Sunshine Blogger Award from Extra Life

I humbly accept this award of Sunshine and Blogging. I would not be here today without the constant support, likes, and comments that the regular visitors to this blog provide me. Thank you to Red Metal of Extra Life for the nomination and to those that have nominated me for this award and other awards in the past. My lack of response on those award nominations is not a reflection on you or my lack of appreciation but more on my inconsistent mental state.

But enough sappy introductions. Let’s get on to the meat of the award and answer some questions.

  • Have you ever watched a critically acclaimed show only to feel it didn’t live up to the hype?

Numerous times actually. Two very notable ones are The Sopranos and Arrested Development. Neither have ever clicked with me and I can’t really explain why.

  • After truly getting into the medium and observing the many times film critics failed to see eye-to-eye with fans, I’ve come down to the conclusion that the former faction could stand to improve themselves. How do you think they should go about doing that?

I’m not sure that film critics necessarily need to improve themselves because ultimately they are giving their honest critiques of what they’ve watched. However, I will note that there is a sense of elitism in most professional critics and even within the amateur critic community. Putting down people that just watch movies for entertainment does nothing to help expand the medium or expand the community. But then again, maybe that is their objective so they can stay in “power”.

  • What is the most obscure album in your collection?

I was struggling with this question for a bit but then remembered that I helped kickstart an album from a former local band, of which I knew one of the primary songwriters. So I suppose Robots and Racecars 2011 album Rage Quit is the most obscure album I own. It is now available on iTunes and Spotify though, so I suppose everyone can listen to it.

  • What film do you consider “So bad it’s good”?

I understand the phrase, “So bad it’s good” but I always have a hard time answering this type of question, mostly because I don’t ironically like the films I’d list, I actually like them. Take for instance Bad Boys II, from a filmcraft viewpoint it is a mess of a film but I genuinely like it. Is it “So bad it’s good?” Does it’s badness make it good? I don’t know but I know that it is charming and fun and I love watching it. Same with films like Krull, Beastmaster, Batman Forever, Blade Trinity, and tons of other campy movies that many would call bad films.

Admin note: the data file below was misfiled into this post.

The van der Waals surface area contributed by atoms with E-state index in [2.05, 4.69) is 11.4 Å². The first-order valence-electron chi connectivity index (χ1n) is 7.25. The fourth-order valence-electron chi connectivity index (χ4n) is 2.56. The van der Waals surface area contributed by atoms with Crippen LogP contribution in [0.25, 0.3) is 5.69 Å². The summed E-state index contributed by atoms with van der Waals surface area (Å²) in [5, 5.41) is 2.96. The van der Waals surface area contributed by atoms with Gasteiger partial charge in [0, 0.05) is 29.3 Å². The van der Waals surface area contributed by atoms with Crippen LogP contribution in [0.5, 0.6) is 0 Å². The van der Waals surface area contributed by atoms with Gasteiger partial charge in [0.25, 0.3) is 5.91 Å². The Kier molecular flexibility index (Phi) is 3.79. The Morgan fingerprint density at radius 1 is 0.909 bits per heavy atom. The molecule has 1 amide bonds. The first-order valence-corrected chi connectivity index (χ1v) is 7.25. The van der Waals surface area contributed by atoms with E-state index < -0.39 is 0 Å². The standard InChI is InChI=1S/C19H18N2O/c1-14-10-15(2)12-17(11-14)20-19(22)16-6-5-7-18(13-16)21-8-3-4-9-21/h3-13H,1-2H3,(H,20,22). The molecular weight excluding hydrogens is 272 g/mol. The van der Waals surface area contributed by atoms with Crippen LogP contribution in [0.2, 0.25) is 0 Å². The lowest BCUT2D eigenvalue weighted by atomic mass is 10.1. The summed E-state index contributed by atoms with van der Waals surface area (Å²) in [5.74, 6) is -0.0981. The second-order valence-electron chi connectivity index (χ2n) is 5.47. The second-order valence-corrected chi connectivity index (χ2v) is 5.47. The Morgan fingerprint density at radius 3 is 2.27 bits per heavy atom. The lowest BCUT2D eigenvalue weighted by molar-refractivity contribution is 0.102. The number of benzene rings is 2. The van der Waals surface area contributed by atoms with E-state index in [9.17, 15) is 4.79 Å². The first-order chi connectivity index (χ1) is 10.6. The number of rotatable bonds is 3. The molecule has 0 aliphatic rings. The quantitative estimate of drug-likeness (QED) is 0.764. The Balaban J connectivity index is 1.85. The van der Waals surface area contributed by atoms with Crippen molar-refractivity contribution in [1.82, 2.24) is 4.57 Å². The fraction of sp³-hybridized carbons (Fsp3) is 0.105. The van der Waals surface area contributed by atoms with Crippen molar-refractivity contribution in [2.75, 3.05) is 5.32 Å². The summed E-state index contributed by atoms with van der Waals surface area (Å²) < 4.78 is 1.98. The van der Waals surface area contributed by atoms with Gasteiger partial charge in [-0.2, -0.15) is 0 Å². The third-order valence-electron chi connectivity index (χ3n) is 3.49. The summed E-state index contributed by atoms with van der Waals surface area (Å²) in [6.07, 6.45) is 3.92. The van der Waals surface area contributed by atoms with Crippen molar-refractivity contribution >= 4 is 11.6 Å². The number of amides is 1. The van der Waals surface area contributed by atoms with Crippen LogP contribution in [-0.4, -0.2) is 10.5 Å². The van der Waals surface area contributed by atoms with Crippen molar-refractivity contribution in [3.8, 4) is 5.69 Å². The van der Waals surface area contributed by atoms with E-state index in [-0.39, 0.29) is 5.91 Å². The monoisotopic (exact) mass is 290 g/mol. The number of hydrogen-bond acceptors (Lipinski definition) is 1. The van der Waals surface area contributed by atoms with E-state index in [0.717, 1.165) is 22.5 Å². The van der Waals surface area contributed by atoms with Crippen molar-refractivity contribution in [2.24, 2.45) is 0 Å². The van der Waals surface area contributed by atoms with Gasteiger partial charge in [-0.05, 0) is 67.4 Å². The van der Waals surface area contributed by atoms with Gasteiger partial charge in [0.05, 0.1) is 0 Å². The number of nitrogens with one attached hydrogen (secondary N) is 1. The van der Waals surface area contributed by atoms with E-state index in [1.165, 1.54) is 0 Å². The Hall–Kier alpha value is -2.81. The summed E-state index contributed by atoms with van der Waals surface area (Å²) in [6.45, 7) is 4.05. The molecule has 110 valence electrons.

• What do you think the ideal length of a game should be?

That is an excellent question. Twenty years ago, I’d have told you 40-80 hours. Today, I’d probably say 10 hours or under. Even though I still play a lot of games, the responsibilites of being an adult and having a family means that consuming media (of all forms) has less time. Ultimately it depends on the type of game and I understand that some games are just going to require a bigger time investment for me but I do tend to gravitate towards games that I can complete in a few sittings over a couple days/weeks as opposed to months of game investment.

  • Have you ever cleared a game while traveling abroad?

I’ve only ever ventured out of the United States twice and both were 20+ years ago and I don’t think I had a portable system with me either time. I have cleared games while traveling on vacation domestically though.

  • What is your favorite decade in films?

My heart tells me the 1980s. It is a decade that houses some of my all-time favorite movies like Return of the Jedi, Willow, and Aliens (amongst others). But if I look at it more closesly, it is probably the 1990s. The 90s were the decade that I really started to formulate my film tastes and started to watch more things outside my comfort zone. It also houses quite a few more of my favorite films of all time.

  • What game do you feel doesn’t get enough credit?

As JRPGs began to move away from turn based combat, they started to take on a more MMO RPG like approach. And Final Fantasy XII is often credited with sparking this move. I contend that .hack should get the credit for this approach to RPG combat as it did it four years earlier and did it better too.

  • What lesson do you think film fans could learn from gamers?

I think film fans as a whole could learn that mainstream does not equate to bad. Just because something has garnered mainstream acceptance does not mean that it is a lesser form of art.

  • What good work do you feel had a negative impact on its respective medium?

Gears of War. I love the Gears series but its excellent first entry in to the game space plagued us with a generation of brown, overly serious, and poorly playing third person shooters as developers tried to make the next Gears.

  • What bad work do you feel had a positive impact on its respective medium?